POLITICS

Coroner's inquest wraps up into carbon monoxide deaths at Saskatchewan care home

03/07/2014 11:35 EST | Updated 05/07/2014 05:59 EDT
REGINA - A six-person jury has delivered their findings at a coroner's inquest into the deaths of three seniors following a carbon monoxide leak at a care home in Humbolt, Sask.

The deaths of 89-year-old Roman Schneider and 94-year-old Monica Washkosky were deemed accidental.

The cause of Schneider's death was ruled to be carbon monoxide, while heart failure was found to have been what ultimately killed Washkosky.

The jury found the cause and manner of death of 98-year-old Gertrude Lukan was undetermined.

Four recommendations were made to prevent similar incidents, including installing carbon monoxide detectors at all Saskatoon Health Region facilities.

The other recommendations were for monthly meetings at the health region, cross-training for staff so maintenance workers know first aid and site managers better understand heating systems, and improved communications by SaskEnergy.

The deaths came in the aftermath of a Dec. 26, 2010, evacuation at the St. Mary's Villa care home triggered by a carbon monoxide leak from a faulty boiler.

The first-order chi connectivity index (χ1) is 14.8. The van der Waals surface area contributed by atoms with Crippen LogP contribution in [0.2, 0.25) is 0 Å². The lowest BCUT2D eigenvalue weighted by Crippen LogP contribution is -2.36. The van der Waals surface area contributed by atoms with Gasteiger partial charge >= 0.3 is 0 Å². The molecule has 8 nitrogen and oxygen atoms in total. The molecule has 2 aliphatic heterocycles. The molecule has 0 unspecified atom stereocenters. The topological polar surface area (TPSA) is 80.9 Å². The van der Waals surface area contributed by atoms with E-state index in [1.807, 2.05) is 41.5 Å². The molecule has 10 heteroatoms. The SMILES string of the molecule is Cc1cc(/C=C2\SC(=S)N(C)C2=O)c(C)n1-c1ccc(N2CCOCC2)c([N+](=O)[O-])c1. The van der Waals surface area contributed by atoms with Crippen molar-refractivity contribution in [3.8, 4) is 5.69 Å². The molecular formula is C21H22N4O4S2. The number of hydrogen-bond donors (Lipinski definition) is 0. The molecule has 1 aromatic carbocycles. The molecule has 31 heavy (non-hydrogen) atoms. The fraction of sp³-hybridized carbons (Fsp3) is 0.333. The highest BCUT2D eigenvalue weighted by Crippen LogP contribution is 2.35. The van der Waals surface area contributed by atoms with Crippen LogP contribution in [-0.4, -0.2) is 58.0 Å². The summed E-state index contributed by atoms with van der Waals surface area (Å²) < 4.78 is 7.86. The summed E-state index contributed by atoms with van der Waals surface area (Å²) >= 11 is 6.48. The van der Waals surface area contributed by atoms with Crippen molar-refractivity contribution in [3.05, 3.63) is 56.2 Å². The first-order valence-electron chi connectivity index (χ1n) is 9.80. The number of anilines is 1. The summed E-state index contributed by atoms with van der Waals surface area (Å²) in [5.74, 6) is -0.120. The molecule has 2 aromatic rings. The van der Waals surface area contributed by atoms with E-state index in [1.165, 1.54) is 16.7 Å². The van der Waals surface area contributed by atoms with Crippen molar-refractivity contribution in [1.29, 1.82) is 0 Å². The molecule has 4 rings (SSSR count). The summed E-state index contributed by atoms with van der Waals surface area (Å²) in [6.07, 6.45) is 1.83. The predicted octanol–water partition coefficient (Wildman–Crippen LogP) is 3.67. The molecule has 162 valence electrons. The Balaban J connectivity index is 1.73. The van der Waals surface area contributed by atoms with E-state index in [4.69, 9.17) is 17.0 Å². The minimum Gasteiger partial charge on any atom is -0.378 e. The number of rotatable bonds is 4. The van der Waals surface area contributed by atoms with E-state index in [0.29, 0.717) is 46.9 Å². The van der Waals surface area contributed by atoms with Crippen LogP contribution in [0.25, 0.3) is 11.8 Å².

At the time, the facility had no carbon monoxide detectors.

Spokesman Nilesh Kavia said the health region welcomes the recommendations and will be able to put them in place eventually.

"The event was tragic. Not just for the residents and the families, but for our staff and all involved in the event," he said.

Kavia acknowledged with many older buildings to operate, there were challenges keeping up with preventative maintenance while also dealing with urgent repairs.

"We have a finite group of resources that are trying to do both," he said.

He noted the region has developed a database cataloguing all its facilities repair needs according to manufacturer's specifications.

He said the region is trying to get to a point where they spend more time on preventative maintenance than they do on immediate repairs.

"When we get there, I'd say that's when we've reached sustainability of our structure... we're not there yet. We've still got a ways to go," he said.

(CKOM)